"The things I hate about autism."

parents of autism
There are things to hate, but also things to love, about autism.


I recently read an article that questioned why there were so many “happy” autism blogs.

“Where are all the angry ones?”

She was right. Living life with challenging kids has so many frustrating scenarios, why aren’t more people writing about them? So I thought I would make a list and share with you all how it really is, the not so happy side of autism.

The things that I hate about autism:

1. Getting a phone call that my son has punched or hit someone out of frustration while knowing that inside he has biggest, softest, most caring heart anyone could ask for.


2. Watching my son breakdown with anxiety and fear when facing simple challenges, like trying on a new shirt or eating a new food.

3. When I lose my patience, having a Mummy meltdown and yelling, “I just wish my family was normal!”

4. The volcanic explosion style arguments that break out between my boys because they can’t communicate what they want and don’t understand why no one else sees the problem from their perspective. No matter how irrational their idea is.

5. So many milestones take so much longer to achieve. It’s hard to watch other kids become responsible and mature and wander if your child will ever achieve it.

6. Constantly having to be on full adrenaline alert at any public place as your child may wander off, break something, say something or do something that puts themselves or others in danger.

7. The mess, oh my, the mess. I know that being a Lego genius means some amazing creations but it also means that the 1000 pieces he doesn’t need at the time end up on the floor. In the hallway. Up the staircase. In the toilet!


8. The constant need for stimulation, and I mean constant. From the moment they wake till they finally go to sleep their little minds are so active that I spend most of my time finding more and more things to keep them busy. Anyone wishing to donate Lego or Little Bits electronics to help the cause would be greatly appreciated!

9. My son now being aware of how different he is. “Why do I act younger than everyone else my age?” Being the easy target for bullies due to their naive nature.

10. I get tired. I need a break. I become frustrated that I’m not doing all I can to help my boys.


So there it is. A list of the things that make my life and my boys’ lives difficult because of autism. But to be honest, I’m not sure what the point is? I figure I have two choices in life. To focus on that list, and be miserable, unhappy, frustrated and angry. Or focus on this list.

The things I love about autism:

1. Being different. Being “normal” is boring, let’s fact it, nothing new, different or interesting has ever happened from thinking the same as everyone else.

2. My boys have very strong emotions, they may become angry but when they feel love, it’s intense, wonderful and overflowing. My bucket regularly gets filled.

3. The glimpses I get to see of a unique perspective of everyday life. I love that I know over 100 names of Thomas the Tank engine trains and can tell you which real life tender or tank or traction engine inspired their characters.

4. When milestones are reached, each and every one of them feels like a mega victory. I don’t know too many other families who throw random acts of kindness parties.

5. The families I get to meet. There’s an instant bond you feel with other families who are dealing with challenging kids. That calming smile you can pass on to another when you recognise the “here we go again” expression in the meltdown aisle of the supermarket.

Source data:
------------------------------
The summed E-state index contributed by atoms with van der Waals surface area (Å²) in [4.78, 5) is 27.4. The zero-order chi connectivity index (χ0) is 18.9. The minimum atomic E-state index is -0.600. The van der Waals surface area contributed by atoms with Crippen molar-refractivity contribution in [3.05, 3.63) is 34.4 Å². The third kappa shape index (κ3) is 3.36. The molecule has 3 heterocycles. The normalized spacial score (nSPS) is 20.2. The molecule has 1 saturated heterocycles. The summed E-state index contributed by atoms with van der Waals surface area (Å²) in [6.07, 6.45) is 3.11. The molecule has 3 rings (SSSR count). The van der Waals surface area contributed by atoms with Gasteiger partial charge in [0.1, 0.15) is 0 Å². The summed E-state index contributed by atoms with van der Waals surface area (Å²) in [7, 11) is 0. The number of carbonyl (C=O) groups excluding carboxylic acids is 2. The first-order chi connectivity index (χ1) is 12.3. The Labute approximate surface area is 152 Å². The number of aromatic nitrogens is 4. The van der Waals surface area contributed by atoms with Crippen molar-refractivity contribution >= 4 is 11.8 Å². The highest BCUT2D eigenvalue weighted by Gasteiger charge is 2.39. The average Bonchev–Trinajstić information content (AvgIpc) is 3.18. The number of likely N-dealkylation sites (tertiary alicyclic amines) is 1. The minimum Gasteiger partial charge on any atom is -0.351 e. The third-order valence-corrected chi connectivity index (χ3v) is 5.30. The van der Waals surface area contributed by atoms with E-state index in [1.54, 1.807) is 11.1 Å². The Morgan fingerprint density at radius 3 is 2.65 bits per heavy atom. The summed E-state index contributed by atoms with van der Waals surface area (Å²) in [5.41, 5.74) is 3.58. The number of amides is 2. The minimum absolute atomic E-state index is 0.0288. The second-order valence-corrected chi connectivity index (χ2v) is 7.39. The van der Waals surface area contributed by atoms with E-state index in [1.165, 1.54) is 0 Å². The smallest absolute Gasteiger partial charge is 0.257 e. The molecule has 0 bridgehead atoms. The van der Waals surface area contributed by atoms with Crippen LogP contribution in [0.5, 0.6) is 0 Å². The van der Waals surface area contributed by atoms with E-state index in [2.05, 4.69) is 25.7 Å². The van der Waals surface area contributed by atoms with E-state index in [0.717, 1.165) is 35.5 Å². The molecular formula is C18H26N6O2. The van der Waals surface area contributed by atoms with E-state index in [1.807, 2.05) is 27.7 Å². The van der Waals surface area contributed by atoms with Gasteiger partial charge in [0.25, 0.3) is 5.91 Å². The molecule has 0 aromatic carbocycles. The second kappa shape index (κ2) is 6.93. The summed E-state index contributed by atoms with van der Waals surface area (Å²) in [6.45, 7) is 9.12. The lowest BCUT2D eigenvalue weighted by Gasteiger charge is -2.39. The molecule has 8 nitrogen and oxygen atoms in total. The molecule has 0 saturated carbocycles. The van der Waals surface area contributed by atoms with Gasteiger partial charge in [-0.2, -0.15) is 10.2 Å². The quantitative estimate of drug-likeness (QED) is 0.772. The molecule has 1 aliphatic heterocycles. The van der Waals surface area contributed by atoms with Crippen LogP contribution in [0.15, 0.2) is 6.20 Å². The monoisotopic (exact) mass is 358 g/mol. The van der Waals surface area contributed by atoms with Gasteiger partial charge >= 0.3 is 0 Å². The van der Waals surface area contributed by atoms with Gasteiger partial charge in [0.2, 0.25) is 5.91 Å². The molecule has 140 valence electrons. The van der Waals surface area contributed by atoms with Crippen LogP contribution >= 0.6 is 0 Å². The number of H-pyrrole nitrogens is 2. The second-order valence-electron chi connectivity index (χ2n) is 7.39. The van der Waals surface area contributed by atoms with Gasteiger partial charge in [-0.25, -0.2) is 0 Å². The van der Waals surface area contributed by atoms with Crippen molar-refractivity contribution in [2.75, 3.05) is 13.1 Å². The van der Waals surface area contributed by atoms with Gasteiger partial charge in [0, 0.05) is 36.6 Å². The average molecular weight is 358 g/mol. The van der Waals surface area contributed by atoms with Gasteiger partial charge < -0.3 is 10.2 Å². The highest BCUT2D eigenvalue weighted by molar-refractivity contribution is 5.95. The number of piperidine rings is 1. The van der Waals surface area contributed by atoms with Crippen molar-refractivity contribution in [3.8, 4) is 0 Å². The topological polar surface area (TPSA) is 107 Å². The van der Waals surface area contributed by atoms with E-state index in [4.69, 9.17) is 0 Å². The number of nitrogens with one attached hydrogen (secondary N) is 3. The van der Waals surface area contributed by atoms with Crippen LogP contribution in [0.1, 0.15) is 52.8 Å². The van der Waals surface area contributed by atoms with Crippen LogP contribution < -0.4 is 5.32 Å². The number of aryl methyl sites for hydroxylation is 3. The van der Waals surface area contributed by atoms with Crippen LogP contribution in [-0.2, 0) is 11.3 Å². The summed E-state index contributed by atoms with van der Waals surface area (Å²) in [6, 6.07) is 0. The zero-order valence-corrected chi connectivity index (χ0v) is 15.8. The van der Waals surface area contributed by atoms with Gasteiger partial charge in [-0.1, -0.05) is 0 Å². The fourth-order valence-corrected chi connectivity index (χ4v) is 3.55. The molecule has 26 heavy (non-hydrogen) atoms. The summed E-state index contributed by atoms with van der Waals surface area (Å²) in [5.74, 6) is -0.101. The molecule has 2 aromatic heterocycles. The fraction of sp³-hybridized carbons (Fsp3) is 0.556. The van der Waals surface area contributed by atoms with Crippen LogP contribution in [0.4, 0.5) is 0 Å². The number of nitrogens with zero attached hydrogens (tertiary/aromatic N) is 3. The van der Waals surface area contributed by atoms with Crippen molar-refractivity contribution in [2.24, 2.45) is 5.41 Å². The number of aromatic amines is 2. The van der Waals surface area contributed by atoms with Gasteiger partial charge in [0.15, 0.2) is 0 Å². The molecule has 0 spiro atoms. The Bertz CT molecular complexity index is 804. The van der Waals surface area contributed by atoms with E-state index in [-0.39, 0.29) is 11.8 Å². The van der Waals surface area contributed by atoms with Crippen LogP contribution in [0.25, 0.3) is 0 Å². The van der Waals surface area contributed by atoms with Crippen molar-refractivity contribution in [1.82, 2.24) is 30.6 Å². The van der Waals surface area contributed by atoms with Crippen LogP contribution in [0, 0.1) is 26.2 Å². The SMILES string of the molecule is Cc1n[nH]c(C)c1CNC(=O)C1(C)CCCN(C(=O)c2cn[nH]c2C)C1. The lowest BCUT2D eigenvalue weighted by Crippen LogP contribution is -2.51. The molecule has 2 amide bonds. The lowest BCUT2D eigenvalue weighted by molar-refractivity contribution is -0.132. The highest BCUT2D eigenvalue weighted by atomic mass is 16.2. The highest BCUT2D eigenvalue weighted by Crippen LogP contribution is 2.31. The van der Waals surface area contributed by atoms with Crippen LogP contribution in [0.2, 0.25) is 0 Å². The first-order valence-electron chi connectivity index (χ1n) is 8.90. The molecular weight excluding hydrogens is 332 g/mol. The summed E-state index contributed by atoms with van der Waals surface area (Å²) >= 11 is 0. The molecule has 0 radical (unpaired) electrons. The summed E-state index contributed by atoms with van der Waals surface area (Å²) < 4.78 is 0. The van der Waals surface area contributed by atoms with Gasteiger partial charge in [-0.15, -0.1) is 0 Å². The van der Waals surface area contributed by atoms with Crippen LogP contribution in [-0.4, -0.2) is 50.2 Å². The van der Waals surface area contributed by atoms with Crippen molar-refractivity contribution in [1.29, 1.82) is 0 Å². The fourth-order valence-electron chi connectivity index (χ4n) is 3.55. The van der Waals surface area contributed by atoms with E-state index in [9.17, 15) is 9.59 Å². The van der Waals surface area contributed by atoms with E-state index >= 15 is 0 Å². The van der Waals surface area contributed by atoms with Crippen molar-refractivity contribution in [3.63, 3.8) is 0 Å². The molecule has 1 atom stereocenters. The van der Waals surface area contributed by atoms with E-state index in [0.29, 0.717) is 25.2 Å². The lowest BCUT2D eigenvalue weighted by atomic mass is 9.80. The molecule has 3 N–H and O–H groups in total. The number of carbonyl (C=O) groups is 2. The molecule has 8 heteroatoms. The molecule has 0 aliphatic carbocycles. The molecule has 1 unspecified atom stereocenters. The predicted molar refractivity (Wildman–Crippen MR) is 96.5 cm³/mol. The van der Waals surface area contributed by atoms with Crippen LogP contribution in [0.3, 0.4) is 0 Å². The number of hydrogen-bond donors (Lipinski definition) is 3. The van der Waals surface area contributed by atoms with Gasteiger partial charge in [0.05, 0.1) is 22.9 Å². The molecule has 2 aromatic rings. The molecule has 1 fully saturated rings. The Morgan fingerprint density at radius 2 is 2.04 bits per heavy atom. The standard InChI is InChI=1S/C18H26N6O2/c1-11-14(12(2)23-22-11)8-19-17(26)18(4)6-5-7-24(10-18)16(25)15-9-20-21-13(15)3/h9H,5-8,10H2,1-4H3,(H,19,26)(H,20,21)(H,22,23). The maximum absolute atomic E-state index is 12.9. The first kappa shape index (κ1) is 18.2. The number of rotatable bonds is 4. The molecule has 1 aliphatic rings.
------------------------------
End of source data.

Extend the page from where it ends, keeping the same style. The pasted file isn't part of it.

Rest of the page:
6. The innocence. While other ten year olds are in the playground talking about boobs and butts my boys are in the library talking about their Minecraft houses and hotels.

autism video

7. I am constantly challenged. The challenges give me the drive to help my boys become the most awesome adults they can be. Adversity drives the human spirit towards ingenuity. I only sold 800 Tumbletops but I’m sure the Mum’s of accident-prone Japanese toddlers appreciated them.

8. The understanding and compassion my boys will eventually develop from having survived the bullying, confusion and a childhood of being “different”.

9. I appreciate the little things. In fact, I appreciate the teeny, tiny things. A warm cup of tea. Ten minutes of peace and quiet. Sitting together as a family to eat dinner, for at least 5 minutes. Small things bring me great joy.

10. I appreciate the big things. Every time I feel like it’s all too hard, I stop myself and remember that I HAVE three children, something that not everyone gets to enjoy. I HAVE a home, food in the cupboard, a car to drive and a husband who loves me. Most importantly I HAVE hope and faith. Without these I would be truly lost.

I choose to focus on the second list. I choose to look forward and not lament on the past. I choose not to be angry. I choose to be the most awesome Mum I can be and not to focus on the things I hate about autism.

This post was originally published on ‘My three Aspies’ and has been republished here with full permission. 

Robyn Campbell is the busy mother of three fantastic boys all on the Autism Spectrum. As well as being a Mum and a writer, she runs two photography business’ with her husband. In her spare time she pastors to kids, runs an entertaining playgroup and is a mad woman on skates whilst playing roller derby. (AKA Bustin’ Bubbles).

Currently, she is writing her second book that takes a humorous look at living with three children with Aspergers Syndrome and keeping lots of parents entertained with her very popular blog You can find her facebook page here.

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